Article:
- By Kimberly Miller Palm Beach Post Staff Writer
An El Niño watch issued Thursday put the world on alert that the capricious climate pattern with a global sway on weather is likely to make an appearance this fall or winter.
For Florida, the periodic warming of the equatorial Pacific Ocean can mean a less active hurricane season with fewer powerhouse Cat 5 tropical cyclones. But it also leans toward stormier days during the darkest part of the year when the Sunshine State typically enjoys its dry season.
Scientists said this week not to count either scenario as certain, but the evidence of an awakening El Niño was enough for the Climate Prediction Center to trigger the watch.
“The issue for the hurricanes is does El Niño develop in time and with sufficient strength to suppress the later part of the season,” said Gerry Bell, the lead seasonal hurricane forecaster for the National Oceanic and Atmospheric Administration. “Conditions are evolving more toward an El Niño right now, but there is sill a long way to go.”
Climate Prediction Center forecasters are giving El Niño a 50 percent chance of arriving in the fall, with a 65 percent chance of appearing during the winter. Hurricane seasonal predictions are largely dependent on El Niño because of its wide-scale influence in the tropics.
NOAA’s May 24 hurricane forecast for this season called for between 10 and 16 named storms, five to nine hurricanes and up to four major hurricanes of Category 3 or higher.
An average hurricane season has 12 named storms, six hurricanes and two major hurricanes.
Bell said the low end of the NOAA forecast reflects the idea that El Niño was a possibility, but that the clues weren’t strong enough in May to base the prediction on it.
“Last month, there was too much uncertainty,” said Bell, noting that NOAA will issue an updated forecast in August. “Things have continued to evolve so the chance of El Niño increased.”
The onset of El Niño occurs in tandem with the relaxation of the trade winds — those Earth-skimming easterlies that have guided sailing ships across the world’s oceans for centuries.
With the trade winds reduced, warm water that has piled up in the western Pacific Ocean and around Indonesia rushes back toward the east. That movement of warm water shifts rainfall patterns and the formation of deep tropical thunderstorms. The exploding storms whose cloud tops can touch the jet stream disrupt upper air patterns so winds come more out of the west.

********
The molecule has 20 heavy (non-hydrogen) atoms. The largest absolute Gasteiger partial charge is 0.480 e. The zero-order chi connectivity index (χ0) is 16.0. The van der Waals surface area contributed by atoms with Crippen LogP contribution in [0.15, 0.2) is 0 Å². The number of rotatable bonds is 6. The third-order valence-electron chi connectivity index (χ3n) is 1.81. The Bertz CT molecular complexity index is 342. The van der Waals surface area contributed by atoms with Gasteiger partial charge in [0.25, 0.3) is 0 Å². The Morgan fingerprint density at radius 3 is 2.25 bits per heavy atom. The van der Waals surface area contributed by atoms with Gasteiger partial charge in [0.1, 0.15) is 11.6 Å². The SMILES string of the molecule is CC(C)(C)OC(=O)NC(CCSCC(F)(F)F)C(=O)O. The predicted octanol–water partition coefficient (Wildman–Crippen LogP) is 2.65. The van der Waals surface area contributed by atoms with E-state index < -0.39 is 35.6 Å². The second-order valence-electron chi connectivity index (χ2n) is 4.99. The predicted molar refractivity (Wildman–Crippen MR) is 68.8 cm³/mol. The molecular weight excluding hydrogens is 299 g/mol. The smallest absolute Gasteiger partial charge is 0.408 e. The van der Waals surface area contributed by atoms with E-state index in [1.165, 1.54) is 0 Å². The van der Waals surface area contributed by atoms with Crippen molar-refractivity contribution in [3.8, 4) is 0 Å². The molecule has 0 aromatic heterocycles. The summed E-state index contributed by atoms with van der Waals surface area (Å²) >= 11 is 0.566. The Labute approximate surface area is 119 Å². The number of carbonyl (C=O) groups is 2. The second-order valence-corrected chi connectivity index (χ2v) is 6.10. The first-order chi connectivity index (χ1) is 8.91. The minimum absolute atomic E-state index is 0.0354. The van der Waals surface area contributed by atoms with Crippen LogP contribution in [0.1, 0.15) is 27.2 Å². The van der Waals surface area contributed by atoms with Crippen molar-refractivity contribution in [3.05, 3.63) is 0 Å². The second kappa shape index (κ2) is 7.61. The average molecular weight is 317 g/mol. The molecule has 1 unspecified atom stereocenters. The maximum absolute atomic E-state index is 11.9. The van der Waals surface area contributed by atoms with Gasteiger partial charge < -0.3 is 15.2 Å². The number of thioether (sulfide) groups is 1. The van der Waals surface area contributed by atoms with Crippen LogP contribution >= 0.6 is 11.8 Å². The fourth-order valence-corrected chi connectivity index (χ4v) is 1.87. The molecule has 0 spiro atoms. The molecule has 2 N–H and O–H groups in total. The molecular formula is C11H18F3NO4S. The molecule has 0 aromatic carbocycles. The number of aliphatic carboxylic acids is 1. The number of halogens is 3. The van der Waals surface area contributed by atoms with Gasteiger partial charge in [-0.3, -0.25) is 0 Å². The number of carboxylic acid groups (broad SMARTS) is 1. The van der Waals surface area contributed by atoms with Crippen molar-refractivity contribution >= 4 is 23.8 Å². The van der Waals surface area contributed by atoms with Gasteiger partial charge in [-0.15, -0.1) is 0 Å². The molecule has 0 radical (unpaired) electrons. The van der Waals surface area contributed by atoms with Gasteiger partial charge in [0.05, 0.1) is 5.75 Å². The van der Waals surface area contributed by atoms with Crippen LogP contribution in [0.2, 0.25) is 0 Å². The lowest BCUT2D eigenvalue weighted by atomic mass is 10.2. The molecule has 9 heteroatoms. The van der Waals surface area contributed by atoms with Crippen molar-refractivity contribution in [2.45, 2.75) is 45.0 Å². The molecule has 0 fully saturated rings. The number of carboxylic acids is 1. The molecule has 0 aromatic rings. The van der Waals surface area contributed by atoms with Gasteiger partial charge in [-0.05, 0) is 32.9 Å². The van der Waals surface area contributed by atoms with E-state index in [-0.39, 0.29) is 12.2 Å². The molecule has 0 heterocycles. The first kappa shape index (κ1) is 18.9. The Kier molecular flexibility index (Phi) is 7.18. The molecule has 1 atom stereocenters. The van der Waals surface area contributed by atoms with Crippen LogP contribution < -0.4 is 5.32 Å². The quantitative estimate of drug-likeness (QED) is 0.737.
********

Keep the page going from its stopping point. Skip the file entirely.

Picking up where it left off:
The west winds create shear in the Atlantic, which can be deadly to budding hurricanes.
“The takeaway for Florida is this might provide some relief for the late-season hurricanes so they aren’t as vicious as last season,” said Jeff Weber, an atmospheric scientist with the University Corporation for Atmospheric Research. “The big Cape Verde storms that travel across the Atlantic, they’re the ones that will more likely be torn apart by a sheared environment.”
Traditionally, storms that form off the coast of Africa have been called Cape Verde hurricanes. In 2013, the government of Cape Verde changed the official name of the 10-island nation to the Republic of Cabo Verde.
Hurricane Irma, which maintained Category 5 winds for 60 hours, was a Cabo Verde hurricane.
A La Niña was bubbling during the height of the 2017 hurricane season and was officially declared in October. The opposite of El Niño, La Niña tends to encourage hurricanes. In 2017, there were 17 named storms, including 10 hurricanes and six major hurricanes.
“There were already conducive conditions, but La Niña helped strengthen them and increased those very long-lived major hurricanes last year,” Bell said.
Bell said El Niño is officially declared when ocean temperatures in the equatorial Pacific are more than 1 degree above normal and are expected to maintain that temperature for six months.
Between 2015 and 2016, one of the strongest El Niño events on record occurred, and the atmosphere responded in spades. That hurricane season spawned just 11 named storms with only four becoming hurricanes.
South Florida was under an El Niño influence in January 2016 when record rains pushed Lake Okeechobee levels to more than 16 feet in February and forced discharges to the St. Lucie and Caloosahatchee estuaries that lasted for months.
“It’s amazing how everything works,” Bell said. “These changes in rainfall patterns affect the atmospheric winds that span more than half the globe, and therefore, affecting wind patterns around the world.”